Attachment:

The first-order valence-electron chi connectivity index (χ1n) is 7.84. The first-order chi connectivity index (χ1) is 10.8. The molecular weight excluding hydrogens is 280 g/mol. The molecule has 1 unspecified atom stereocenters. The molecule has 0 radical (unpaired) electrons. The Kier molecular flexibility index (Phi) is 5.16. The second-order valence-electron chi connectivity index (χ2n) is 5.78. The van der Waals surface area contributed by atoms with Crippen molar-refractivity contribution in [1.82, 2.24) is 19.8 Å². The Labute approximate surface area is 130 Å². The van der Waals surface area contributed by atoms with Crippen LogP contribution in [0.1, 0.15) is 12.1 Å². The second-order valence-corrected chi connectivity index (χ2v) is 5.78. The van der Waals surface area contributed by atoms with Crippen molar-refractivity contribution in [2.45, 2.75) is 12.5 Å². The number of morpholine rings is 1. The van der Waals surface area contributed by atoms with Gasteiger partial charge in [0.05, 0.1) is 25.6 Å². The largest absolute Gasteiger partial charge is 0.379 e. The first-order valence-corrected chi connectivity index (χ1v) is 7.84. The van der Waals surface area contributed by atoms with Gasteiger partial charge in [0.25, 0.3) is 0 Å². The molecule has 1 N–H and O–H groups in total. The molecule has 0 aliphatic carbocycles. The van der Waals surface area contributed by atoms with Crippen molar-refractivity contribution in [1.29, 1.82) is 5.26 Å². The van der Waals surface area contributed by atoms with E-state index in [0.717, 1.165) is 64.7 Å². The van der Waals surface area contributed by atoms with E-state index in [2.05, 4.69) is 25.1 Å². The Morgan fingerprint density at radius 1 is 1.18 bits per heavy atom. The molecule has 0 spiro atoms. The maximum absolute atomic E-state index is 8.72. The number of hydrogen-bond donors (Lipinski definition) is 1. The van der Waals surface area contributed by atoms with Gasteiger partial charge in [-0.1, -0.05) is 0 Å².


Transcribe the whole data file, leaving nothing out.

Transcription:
The first-order valence-electron chi connectivity index (χ1n) is 7.84. The first-order chi connectivity index (χ1) is 10.8. The molecular weight excluding hydrogens is 280 g/mol. The molecule has 1 unspecified atom stereocenters. The molecule has 0 radical (unpaired) electrons. The Kier molecular flexibility index (Phi) is 5.16. The second-order valence-electron chi connectivity index (χ2n) is 5.78. The van der Waals surface area contributed by atoms with Crippen molar-refractivity contribution in [1.82, 2.24) is 19.8 Å². The Labute approximate surface area is 130 Å². The van der Waals surface area contributed by atoms with Crippen LogP contribution in [0.1, 0.15) is 12.1 Å². The second-order valence-corrected chi connectivity index (χ2v) is 5.78. The van der Waals surface area contributed by atoms with Crippen molar-refractivity contribution in [2.45, 2.75) is 12.5 Å². The number of morpholine rings is 1. The van der Waals surface area contributed by atoms with Gasteiger partial charge in [0.05, 0.1) is 25.6 Å². The largest absolute Gasteiger partial charge is 0.379 e. The first-order valence-corrected chi connectivity index (χ1v) is 7.84. The van der Waals surface area contributed by atoms with Gasteiger partial charge in [0.25, 0.3) is 0 Å². The molecule has 1 N–H and O–H groups in total. The molecule has 0 aliphatic carbocycles. The van der Waals surface area contributed by atoms with Crippen molar-refractivity contribution in [1.29, 1.82) is 5.26 Å². The van der Waals surface area contributed by atoms with E-state index in [0.717, 1.165) is 64.7 Å². The van der Waals surface area contributed by atoms with E-state index in [2.05, 4.69) is 25.1 Å². The Morgan fingerprint density at radius 1 is 1.18 bits per heavy atom. The molecule has 0 spiro atoms. The maximum absolute atomic E-state index is 8.72. The number of hydrogen-bond donors (Lipinski definition) is 1. The van der Waals surface area contributed by atoms with Gasteiger partial charge in [-0.1, -0.05) is 0 Å².